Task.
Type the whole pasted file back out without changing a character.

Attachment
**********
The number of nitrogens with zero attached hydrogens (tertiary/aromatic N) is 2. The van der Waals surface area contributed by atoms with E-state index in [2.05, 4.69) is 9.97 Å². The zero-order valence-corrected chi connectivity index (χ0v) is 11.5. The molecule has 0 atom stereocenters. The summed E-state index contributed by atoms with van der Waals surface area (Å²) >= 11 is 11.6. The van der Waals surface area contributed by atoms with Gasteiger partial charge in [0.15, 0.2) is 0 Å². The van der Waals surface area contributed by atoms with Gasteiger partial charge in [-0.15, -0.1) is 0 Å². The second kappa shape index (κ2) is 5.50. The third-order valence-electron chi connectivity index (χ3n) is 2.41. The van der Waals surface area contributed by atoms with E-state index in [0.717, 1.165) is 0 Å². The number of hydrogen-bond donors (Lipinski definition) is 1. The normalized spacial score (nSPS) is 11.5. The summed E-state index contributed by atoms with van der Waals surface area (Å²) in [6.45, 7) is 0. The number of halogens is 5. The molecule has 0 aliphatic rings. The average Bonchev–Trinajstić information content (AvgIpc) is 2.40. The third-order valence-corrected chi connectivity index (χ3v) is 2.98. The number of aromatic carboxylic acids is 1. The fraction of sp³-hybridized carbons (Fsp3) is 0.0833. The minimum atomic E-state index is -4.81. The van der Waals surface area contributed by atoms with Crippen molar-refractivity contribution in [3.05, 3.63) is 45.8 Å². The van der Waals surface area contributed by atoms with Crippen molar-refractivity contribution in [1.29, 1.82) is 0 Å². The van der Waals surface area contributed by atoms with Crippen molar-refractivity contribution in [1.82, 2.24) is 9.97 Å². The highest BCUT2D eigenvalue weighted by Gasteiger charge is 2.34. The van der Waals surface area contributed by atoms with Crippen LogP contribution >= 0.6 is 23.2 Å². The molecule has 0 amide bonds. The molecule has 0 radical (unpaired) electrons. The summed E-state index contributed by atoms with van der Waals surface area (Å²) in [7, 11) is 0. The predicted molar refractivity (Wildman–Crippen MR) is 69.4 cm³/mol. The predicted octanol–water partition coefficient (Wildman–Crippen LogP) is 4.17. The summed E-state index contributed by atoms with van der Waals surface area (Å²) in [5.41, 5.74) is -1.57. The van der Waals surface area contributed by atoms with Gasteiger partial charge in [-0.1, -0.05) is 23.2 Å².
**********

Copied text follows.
The number of nitrogens with zero attached hydrogens (tertiary/aromatic N) is 2. The van der Waals surface area contributed by atoms with E-state index in [2.05, 4.69) is 9.97 Å². The zero-order valence-corrected chi connectivity index (χ0v) is 11.5. The molecule has 0 atom stereocenters. The summed E-state index contributed by atoms with van der Waals surface area (Å²) >= 11 is 11.6. The van der Waals surface area contributed by atoms with Gasteiger partial charge in [0.15, 0.2) is 0 Å². The van der Waals surface area contributed by atoms with Gasteiger partial charge in [-0.15, -0.1) is 0 Å². The second kappa shape index (κ2) is 5.50. The third-order valence-electron chi connectivity index (χ3n) is 2.41. The van der Waals surface area contributed by atoms with E-state index in [0.717, 1.165) is 0 Å². The number of hydrogen-bond donors (Lipinski definition) is 1. The normalized spacial score (nSPS) is 11.5. The summed E-state index contributed by atoms with van der Waals surface area (Å²) in [6.45, 7) is 0. The number of halogens is 5. The molecule has 0 aliphatic rings. The average Bonchev–Trinajstić information content (AvgIpc) is 2.40. The third-order valence-corrected chi connectivity index (χ3v) is 2.98. The number of aromatic carboxylic acids is 1. The fraction of sp³-hybridized carbons (Fsp3) is 0.0833. The minimum atomic E-state index is -4.81. The van der Waals surface area contributed by atoms with Crippen molar-refractivity contribution in [3.05, 3.63) is 45.8 Å². The van der Waals surface area contributed by atoms with Crippen molar-refractivity contribution in [1.29, 1.82) is 0 Å². The van der Waals surface area contributed by atoms with Crippen molar-refractivity contribution in [1.82, 2.24) is 9.97 Å². The highest BCUT2D eigenvalue weighted by Gasteiger charge is 2.34. The van der Waals surface area contributed by atoms with Crippen LogP contribution >= 0.6 is 23.2 Å². The molecule has 0 amide bonds. The molecule has 0 radical (unpaired) electrons. The summed E-state index contributed by atoms with van der Waals surface area (Å²) in [7, 11) is 0. The predicted molar refractivity (Wildman–Crippen MR) is 69.4 cm³/mol. The predicted octanol–water partition coefficient (Wildman–Crippen LogP) is 4.17. The summed E-state index contributed by atoms with van der Waals surface area (Å²) in [5.41, 5.74) is -1.57. The van der Waals surface area contributed by atoms with Gasteiger partial charge in [-0.1, -0.05) is 23.2 Å².